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I have a solid glass block with a diffuse sphere inside. To keep the geometry simple, the glass has no hollow portion to fit the sphere inside. This means that I must "fake" the contact surface between the glass and the diffuse sphere.


NO CLEARCOAT

The contact surface is just a diffuse shader.


WITH CLEARCOAT

The contact surface is diffuse with a clearcoat on it. Clearcoat because the ball is surrounded by glass, and glass is reflective.


What's the physically correct way?

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    $\begingroup$ 3D graphics are not physically correct, ever, period. Diffuse surfaces are not physically correct. Borderless transitions are not physically correct. If you want to improve the realism of your image, make an interior border between the glass and the diffuse sphere. $\endgroup$ – Nathan Aug 12 '18 at 22:30
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    $\begingroup$ Nathan, this is not going to improve realism of the image at all. You are mistaken. One surface is enough to mark the end of one material and the start of another. 2 surfaces will only cause so called z fighting rendering errors or if a gap between them is left to avoid that, it will render it precisely as it sounds - as a gap of air in between glass and the object. If the gap is not intended then making interior surface of glass will in fact make the render a lot less realistic. $\endgroup$ – Martynas Žiemys Aug 15 '18 at 6:45
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If an object is diffuse it will be diffuse in glass same as in the air or in water. If you drop something diffuse into water it does not become reflective because water is reflective it stays diffuse unless there is some other material in between it and water like for example air bubbles stuck in surface imperfections, dirt or oil, or something else or if the materials react chemically. If the object is fully submerged in another material, the way it reflects light will not change. The type of light that can reach the object or the amount of it can change because of the material it is in, but not it's reflectivity. If there is no interface of two transparent materials there will not be any change in the direction light travels as well, so there is no need to do anything at all for it to be accurate if an opaque object is fully submerged in a transparent material.

The first image is physically correct if there is nothing inbetween the object and the glass and if the object is diffuse. Volumetric effects should work correctly as well, since all that is needed to calculate them is the depth from the surface of the glass to the surface of the object.

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    $\begingroup$ As I understand it, though, the problem in Cycles is that the glass shader, or the primcipled shader with transmission set to 1, require that the transparent object be solid. I think this applies here because I get a different render when I simply place the sphere in the cube than I get when I use the technique in my second answer. $\endgroup$ – Marty Fouts Aug 12 '18 at 19:58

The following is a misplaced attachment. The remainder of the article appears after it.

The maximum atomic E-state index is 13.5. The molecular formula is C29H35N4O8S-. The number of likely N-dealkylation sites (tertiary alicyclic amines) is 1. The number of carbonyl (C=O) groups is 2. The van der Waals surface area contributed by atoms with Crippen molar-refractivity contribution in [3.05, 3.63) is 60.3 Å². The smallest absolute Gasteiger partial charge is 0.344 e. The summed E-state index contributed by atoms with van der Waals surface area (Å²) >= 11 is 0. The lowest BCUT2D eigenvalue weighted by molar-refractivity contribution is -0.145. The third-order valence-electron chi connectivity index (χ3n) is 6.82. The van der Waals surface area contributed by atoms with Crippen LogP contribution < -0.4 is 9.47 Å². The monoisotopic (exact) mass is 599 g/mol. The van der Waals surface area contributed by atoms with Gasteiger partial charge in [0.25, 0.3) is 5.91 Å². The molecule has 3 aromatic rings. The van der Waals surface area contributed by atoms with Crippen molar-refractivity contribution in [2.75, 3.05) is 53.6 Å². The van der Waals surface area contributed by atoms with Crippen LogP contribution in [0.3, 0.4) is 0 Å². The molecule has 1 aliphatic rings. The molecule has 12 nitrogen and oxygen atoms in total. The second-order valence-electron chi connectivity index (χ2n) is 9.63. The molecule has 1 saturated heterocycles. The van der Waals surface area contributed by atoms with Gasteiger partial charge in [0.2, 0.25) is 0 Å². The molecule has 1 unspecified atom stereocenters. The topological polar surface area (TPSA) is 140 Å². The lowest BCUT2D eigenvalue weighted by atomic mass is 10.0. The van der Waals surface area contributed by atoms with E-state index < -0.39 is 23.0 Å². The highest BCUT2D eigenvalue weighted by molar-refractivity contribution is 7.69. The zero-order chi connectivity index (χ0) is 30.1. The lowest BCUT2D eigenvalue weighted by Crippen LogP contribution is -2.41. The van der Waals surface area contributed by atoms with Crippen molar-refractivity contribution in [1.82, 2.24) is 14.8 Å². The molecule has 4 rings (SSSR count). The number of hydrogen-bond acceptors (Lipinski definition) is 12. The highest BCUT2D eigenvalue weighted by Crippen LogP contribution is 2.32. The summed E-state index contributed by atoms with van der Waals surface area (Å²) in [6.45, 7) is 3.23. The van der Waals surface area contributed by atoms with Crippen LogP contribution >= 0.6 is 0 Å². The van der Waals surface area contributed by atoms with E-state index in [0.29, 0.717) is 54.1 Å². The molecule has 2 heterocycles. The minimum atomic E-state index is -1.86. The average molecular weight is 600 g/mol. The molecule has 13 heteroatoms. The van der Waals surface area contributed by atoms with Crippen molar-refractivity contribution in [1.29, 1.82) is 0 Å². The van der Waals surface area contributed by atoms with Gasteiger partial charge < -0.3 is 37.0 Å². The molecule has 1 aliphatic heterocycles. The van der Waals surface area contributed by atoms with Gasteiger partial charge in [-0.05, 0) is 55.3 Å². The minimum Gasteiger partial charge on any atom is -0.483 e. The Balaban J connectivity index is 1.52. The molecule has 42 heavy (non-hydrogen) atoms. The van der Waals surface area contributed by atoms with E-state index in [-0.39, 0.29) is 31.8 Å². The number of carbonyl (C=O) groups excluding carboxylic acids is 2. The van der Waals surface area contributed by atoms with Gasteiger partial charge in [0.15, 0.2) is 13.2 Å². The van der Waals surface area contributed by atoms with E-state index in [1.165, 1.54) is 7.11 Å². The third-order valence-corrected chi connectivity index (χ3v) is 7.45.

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    $\begingroup$ You would get different results if the object was in glass and if there was a gap of air inbetween the glass and the object. $\endgroup$ – Martynas Žiemys Aug 12 '18 at 20:20
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    $\begingroup$ Surely the ray is deflected appropriately by the front-facing face of the refractive material, and then, if scattered by the diffuse material, is deflected appropriately again by the back-facing face on the way out? This is not the same problem as might arise at the boundary between two refractive materials, where the relative IOR has to be calculated $\endgroup$ – Robin Betts Aug 14 '18 at 23:03
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    $\begingroup$ That's right. So this is 'physically accurate'. Of course ray scattering functions and the way light is reflected off the diffuse surface and many other things are not exactly what happens in reality, but this is as physically accurate as it is intended to be. $\endgroup$ – Martynas Žiemys Aug 15 '18 at 6:32
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    $\begingroup$ The way I see it this answer is almost complete with the difference being that the fresnel on the embedded object would be affected by being embedded in a material with a different refractive index. However, I don’t know enough about the physics of this to be able to add any justification to this or suggest exactly how the fresnel should be adjusted to compensate, only that intuitively it would be affected. $\endgroup$ – Rich Sedman Aug 16 '18 at 7:16

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